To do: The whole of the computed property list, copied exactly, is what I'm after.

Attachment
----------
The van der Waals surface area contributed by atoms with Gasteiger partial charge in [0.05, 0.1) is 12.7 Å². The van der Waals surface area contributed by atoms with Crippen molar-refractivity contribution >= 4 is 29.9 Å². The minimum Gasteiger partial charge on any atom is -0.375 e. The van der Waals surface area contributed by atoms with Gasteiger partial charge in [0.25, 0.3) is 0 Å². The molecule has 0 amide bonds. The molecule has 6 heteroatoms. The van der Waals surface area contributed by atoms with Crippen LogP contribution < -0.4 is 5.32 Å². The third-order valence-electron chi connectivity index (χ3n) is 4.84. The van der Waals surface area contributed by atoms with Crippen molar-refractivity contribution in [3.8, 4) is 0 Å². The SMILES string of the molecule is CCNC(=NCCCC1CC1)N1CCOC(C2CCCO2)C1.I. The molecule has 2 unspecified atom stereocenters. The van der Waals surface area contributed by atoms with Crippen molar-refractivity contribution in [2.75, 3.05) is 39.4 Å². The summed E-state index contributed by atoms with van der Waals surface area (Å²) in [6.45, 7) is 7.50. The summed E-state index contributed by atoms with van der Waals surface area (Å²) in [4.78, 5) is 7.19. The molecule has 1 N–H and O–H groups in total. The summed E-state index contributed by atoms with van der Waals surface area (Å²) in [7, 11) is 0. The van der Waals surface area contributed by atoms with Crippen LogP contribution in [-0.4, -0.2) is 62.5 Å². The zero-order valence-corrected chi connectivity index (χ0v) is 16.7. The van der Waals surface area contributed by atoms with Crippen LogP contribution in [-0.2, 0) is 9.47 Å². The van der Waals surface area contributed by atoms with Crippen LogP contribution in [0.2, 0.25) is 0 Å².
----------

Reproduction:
The van der Waals surface area contributed by atoms with Gasteiger partial charge in [0.05, 0.1) is 12.7 Å². The van der Waals surface area contributed by atoms with Crippen molar-refractivity contribution >= 4 is 29.9 Å². The minimum Gasteiger partial charge on any atom is -0.375 e. The van der Waals surface area contributed by atoms with Gasteiger partial charge in [0.25, 0.3) is 0 Å². The molecule has 0 amide bonds. The molecule has 6 heteroatoms. The van der Waals surface area contributed by atoms with Crippen LogP contribution < -0.4 is 5.32 Å². The third-order valence-electron chi connectivity index (χ3n) is 4.84. The van der Waals surface area contributed by atoms with Crippen molar-refractivity contribution in [3.8, 4) is 0 Å². The SMILES string of the molecule is CCNC(=NCCCC1CC1)N1CCOC(C2CCCO2)C1.I. The molecule has 2 unspecified atom stereocenters. The van der Waals surface area contributed by atoms with Crippen molar-refractivity contribution in [2.75, 3.05) is 39.4 Å². The summed E-state index contributed by atoms with van der Waals surface area (Å²) in [6.45, 7) is 7.50. The summed E-state index contributed by atoms with van der Waals surface area (Å²) in [4.78, 5) is 7.19. The molecule has 1 N–H and O–H groups in total. The summed E-state index contributed by atoms with van der Waals surface area (Å²) in [7, 11) is 0. The van der Waals surface area contributed by atoms with Crippen LogP contribution in [-0.4, -0.2) is 62.5 Å². The zero-order valence-corrected chi connectivity index (χ0v) is 16.7. The van der Waals surface area contributed by atoms with Crippen LogP contribution in [-0.2, 0) is 9.47 Å². The van der Waals surface area contributed by atoms with Crippen LogP contribution in [0.2, 0.25) is 0 Å².